BEVERLY HILLS, December 23, (THEWILL) – In a couple of days, Nigerians and indeed the world would bid year 2017 goodbye and usher in a brand new year 2018. But before the curtain would be finally drawn on the outgoing year, it is important to reflect on some developments in Africa’s powerhouse during the period, as we look forward to a better year.
No doubt, 2017 was a cocktail of the good, the bad and the ugly. It was a time of sober reflections for many citizens across the country. Throughout the year, the price of foodstuffs skyrocketed beyond the reach of the masses, people still cannot afford the price of basic staple food. For the first time in decades, a bag of rice sold for almost N25, 000 in some areas, in a country where the monthly minimum wage is ridiculously set at N18, 000 (about $50).
With the price of common foodstuffs like garri, yam, tomato and pepper way out of the reach of people, it was indeed a time for the masses to vent their anger, frustrations and resentment on the ruling All Progressives Congress, APC and wished they never elected its leaders into office in 2015.
During the year also, the judiciary was thoroughly battered, as many judicial officers, judges and justices of the Supreme Court were arrested and humiliated, with some tried for alleged corrupt practices.
Governance was relegated to the background for the better part of the year, as President Muhammadu Buhari was down with an undisclosed ailment, culminating in his hospitalization in a London hospital for several months. Such was the scenario of the political turf that the agitations for restructuring and outright division got to its peak.
The outgoing year also witnessed many industrial disputes, among which were the ones by the Academic Staff Union of Universities, ASUU, their associates in the non-academic sector, as well as the health sector, where the doctors, nurses and other allied health workers grounded activities in the various sectors.
THEWILL notes that there was hardly any area over which Nigerians did not suffer hardship including the current excruciating shortage of petrol; hence the year could be described as a year of lamentation. It was a period when the APC blamed virtually every of its shortcomings on the ousted Peoples Democratic Party, PDP, even as it remained widely criticized for not pursuing a defined economic direction.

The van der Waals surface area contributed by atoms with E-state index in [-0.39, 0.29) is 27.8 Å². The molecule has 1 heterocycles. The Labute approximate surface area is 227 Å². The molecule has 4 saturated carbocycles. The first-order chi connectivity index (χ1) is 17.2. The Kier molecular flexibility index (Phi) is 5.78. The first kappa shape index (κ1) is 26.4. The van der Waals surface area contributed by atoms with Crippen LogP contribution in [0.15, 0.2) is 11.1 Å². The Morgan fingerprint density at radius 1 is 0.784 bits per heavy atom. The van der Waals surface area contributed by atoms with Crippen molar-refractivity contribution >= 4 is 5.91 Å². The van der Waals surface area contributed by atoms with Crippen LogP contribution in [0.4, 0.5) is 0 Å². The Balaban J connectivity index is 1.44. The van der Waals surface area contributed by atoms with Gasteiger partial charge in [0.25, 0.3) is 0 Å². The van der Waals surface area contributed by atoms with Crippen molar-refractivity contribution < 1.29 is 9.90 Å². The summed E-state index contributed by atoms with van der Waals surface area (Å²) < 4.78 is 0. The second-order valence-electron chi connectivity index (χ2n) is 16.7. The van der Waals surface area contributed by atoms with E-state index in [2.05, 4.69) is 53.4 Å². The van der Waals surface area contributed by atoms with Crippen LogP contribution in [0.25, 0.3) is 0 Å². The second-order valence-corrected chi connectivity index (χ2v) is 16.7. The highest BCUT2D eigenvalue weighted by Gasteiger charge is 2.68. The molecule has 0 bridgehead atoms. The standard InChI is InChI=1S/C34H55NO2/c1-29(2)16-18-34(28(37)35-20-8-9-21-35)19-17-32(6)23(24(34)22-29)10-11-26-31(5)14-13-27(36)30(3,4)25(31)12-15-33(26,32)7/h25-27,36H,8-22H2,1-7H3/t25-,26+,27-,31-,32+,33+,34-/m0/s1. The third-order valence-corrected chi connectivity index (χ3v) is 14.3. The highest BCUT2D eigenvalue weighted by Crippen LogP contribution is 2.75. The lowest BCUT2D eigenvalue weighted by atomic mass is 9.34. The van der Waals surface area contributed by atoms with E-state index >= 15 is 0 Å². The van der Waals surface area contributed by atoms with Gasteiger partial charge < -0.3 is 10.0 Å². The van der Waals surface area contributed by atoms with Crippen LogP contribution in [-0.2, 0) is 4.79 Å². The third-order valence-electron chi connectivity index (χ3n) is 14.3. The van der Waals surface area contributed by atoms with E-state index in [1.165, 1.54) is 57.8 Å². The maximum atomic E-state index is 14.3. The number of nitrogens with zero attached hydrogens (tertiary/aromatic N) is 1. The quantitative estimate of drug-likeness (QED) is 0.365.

Beyond all, the outgoing year was a make or mar period when the activities of pro-Biafran movement in the southeast, snowballed into threats of war, with some northern youths and other sections of the country taking various actions either to divide or unify the country.
However, it was not all a bad news in 2017. For instance, the economic recession, which had rolled over to the year from 2016 also eased with marginal growth recorded in GDP. Today, we have a relatively stable and predictable foreign exchange regime and portfolio foreign investors have returned to the equities market after fleeing due to the crash in the price of commodities coupled with unclear economic policies.
In sports, Nigeria’s Super Eagles was one of the first countries to qualify for the 2018 World Cup in Russia.
In boxing, Nigerian born Anthony Joshua delivered one of the most spectacular nights in boxing when he stopped Ukrainian Vladimir Klitschko in Round 11 to become the IBF, WBA and IBO World Heavyweight Champion of the world.
In politics, the Senate and the House of Representatives amended some sections of the constitution, which the state assemblies are expected to ratify in the new year. Given the importance of these amendments, THEWILL urges their speedy passage to enable them take effect before the 2019 elections. The state and national assemblies must ensure that the amendment process is not dragged into 2019, when the next round of national and state elections would take the centre stage.
As Nigerians look forward to better times in 2018, THEWILL posits that leaders as well as citizens use the coming year to address all the issues that threatened to tear the country apart in 2017. We also want the momentum for the diversification of the economy from oil sustained by the Central Bank of Nigeria, CBN through its Agriculture-based Anchor Borrowers Programme and commend President Muhammadu Buhari, Vice President Yemi Osinbajo and Central Bank Governor, Mr. Godwin Emefiele for their efforts in this regard and the ease of doing business in Nigeria.